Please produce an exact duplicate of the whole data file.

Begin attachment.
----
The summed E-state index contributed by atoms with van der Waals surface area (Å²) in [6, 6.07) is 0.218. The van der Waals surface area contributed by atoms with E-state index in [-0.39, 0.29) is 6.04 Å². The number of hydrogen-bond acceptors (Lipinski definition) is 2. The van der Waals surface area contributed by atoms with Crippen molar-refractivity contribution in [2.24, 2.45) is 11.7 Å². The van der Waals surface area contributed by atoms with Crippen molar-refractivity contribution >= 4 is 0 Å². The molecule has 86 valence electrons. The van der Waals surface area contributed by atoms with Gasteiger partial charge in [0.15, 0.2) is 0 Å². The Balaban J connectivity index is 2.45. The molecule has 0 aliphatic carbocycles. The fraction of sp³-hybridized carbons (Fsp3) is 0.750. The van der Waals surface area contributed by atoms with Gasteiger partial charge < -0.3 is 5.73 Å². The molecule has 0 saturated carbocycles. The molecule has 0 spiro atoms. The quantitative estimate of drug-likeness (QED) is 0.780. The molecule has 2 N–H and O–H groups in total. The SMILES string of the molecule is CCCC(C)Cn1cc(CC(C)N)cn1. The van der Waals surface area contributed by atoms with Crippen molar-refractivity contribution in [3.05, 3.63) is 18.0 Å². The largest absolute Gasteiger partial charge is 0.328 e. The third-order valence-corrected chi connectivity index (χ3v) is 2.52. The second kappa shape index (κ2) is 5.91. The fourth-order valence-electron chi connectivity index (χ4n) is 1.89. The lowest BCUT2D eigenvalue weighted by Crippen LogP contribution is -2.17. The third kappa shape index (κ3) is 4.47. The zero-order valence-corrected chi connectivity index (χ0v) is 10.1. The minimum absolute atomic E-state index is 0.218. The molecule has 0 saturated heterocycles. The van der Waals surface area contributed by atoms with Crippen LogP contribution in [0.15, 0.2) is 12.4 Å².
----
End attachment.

The summed E-state index contributed by atoms with van der Waals surface area (Å²) in [6, 6.07) is 0.218. The van der Waals surface area contributed by atoms with E-state index in [-0.39, 0.29) is 6.04 Å². The number of hydrogen-bond acceptors (Lipinski definition) is 2. The van der Waals surface area contributed by atoms with Crippen molar-refractivity contribution in [2.24, 2.45) is 11.7 Å². The van der Waals surface area contributed by atoms with Crippen molar-refractivity contribution >= 4 is 0 Å². The molecule has 86 valence electrons. The van der Waals surface area contributed by atoms with Gasteiger partial charge in [0.15, 0.2) is 0 Å². The Balaban J connectivity index is 2.45. The molecule has 0 aliphatic carbocycles. The fraction of sp³-hybridized carbons (Fsp3) is 0.750. The van der Waals surface area contributed by atoms with Gasteiger partial charge < -0.3 is 5.73 Å². The molecule has 0 saturated carbocycles. The molecule has 0 spiro atoms. The quantitative estimate of drug-likeness (QED) is 0.780. The molecule has 2 N–H and O–H groups in total. The SMILES string of the molecule is CCCC(C)Cn1cc(CC(C)N)cn1. The van der Waals surface area contributed by atoms with Crippen molar-refractivity contribution in [3.05, 3.63) is 18.0 Å². The largest absolute Gasteiger partial charge is 0.328 e. The third-order valence-corrected chi connectivity index (χ3v) is 2.52. The second kappa shape index (κ2) is 5.91. The fourth-order valence-electron chi connectivity index (χ4n) is 1.89. The lowest BCUT2D eigenvalue weighted by Crippen LogP contribution is -2.17. The third kappa shape index (κ3) is 4.47. The zero-order valence-corrected chi connectivity index (χ0v) is 10.1. The minimum absolute atomic E-state index is 0.218. The molecule has 0 saturated heterocycles. The van der Waals surface area contributed by atoms with Crippen LogP contribution in [0.15, 0.2) is 12.4 Å².